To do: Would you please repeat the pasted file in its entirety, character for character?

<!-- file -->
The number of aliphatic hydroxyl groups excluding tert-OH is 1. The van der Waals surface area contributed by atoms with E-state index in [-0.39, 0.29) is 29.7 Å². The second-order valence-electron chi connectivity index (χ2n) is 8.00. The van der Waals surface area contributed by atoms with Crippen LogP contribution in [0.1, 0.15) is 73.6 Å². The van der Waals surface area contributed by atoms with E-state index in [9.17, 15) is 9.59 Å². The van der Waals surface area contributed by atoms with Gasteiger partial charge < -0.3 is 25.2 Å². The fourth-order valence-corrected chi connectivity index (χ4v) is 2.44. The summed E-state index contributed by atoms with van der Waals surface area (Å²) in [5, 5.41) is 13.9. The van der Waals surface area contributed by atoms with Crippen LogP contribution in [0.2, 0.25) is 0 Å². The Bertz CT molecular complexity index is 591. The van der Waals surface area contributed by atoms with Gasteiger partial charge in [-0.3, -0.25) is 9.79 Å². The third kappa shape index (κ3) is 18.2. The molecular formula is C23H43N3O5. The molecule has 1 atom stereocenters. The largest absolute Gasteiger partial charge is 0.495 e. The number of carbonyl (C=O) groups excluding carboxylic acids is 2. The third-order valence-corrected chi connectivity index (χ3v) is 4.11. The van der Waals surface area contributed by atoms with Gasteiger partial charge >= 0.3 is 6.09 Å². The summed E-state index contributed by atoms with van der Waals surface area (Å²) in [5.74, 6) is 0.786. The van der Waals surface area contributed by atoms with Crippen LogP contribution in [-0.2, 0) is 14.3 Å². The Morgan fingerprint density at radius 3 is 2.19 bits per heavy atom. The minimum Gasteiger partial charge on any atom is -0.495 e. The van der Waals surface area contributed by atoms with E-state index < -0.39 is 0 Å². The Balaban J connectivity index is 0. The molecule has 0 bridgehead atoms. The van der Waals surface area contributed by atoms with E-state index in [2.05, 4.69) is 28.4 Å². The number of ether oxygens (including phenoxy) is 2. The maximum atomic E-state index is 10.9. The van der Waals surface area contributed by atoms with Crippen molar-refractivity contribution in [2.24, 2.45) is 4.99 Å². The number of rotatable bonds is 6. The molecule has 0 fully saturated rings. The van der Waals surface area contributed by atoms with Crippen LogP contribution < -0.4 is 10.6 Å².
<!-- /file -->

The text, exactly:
The number of aliphatic hydroxyl groups excluding tert-OH is 1. The van der Waals surface area contributed by atoms with E-state index in [-0.39, 0.29) is 29.7 Å². The second-order valence-electron chi connectivity index (χ2n) is 8.00. The van der Waals surface area contributed by atoms with Crippen LogP contribution in [0.1, 0.15) is 73.6 Å². The van der Waals surface area contributed by atoms with E-state index in [9.17, 15) is 9.59 Å². The van der Waals surface area contributed by atoms with Gasteiger partial charge < -0.3 is 25.2 Å². The fourth-order valence-corrected chi connectivity index (χ4v) is 2.44. The summed E-state index contributed by atoms with van der Waals surface area (Å²) in [5, 5.41) is 13.9. The van der Waals surface area contributed by atoms with Crippen LogP contribution in [0.2, 0.25) is 0 Å². The Bertz CT molecular complexity index is 591. The van der Waals surface area contributed by atoms with Gasteiger partial charge in [-0.3, -0.25) is 9.79 Å². The third kappa shape index (κ3) is 18.2. The molecular formula is C23H43N3O5. The molecule has 1 atom stereocenters. The largest absolute Gasteiger partial charge is 0.495 e. The number of carbonyl (C=O) groups excluding carboxylic acids is 2. The third-order valence-corrected chi connectivity index (χ3v) is 4.11. The van der Waals surface area contributed by atoms with Gasteiger partial charge >= 0.3 is 6.09 Å². The summed E-state index contributed by atoms with van der Waals surface area (Å²) in [5.74, 6) is 0.786. The van der Waals surface area contributed by atoms with Crippen LogP contribution in [-0.2, 0) is 14.3 Å². The Morgan fingerprint density at radius 3 is 2.19 bits per heavy atom. The minimum Gasteiger partial charge on any atom is -0.495 e. The van der Waals surface area contributed by atoms with E-state index < -0.39 is 0 Å². The Balaban J connectivity index is 0. The molecule has 0 bridgehead atoms. The van der Waals surface area contributed by atoms with E-state index in [2.05, 4.69) is 28.4 Å². The number of ether oxygens (including phenoxy) is 2. The maximum atomic E-state index is 10.9. The van der Waals surface area contributed by atoms with Crippen molar-refractivity contribution in [2.24, 2.45) is 4.99 Å². The number of rotatable bonds is 6. The molecule has 0 fully saturated rings. The van der Waals surface area contributed by atoms with Crippen LogP contribution < -0.4 is 10.6 Å².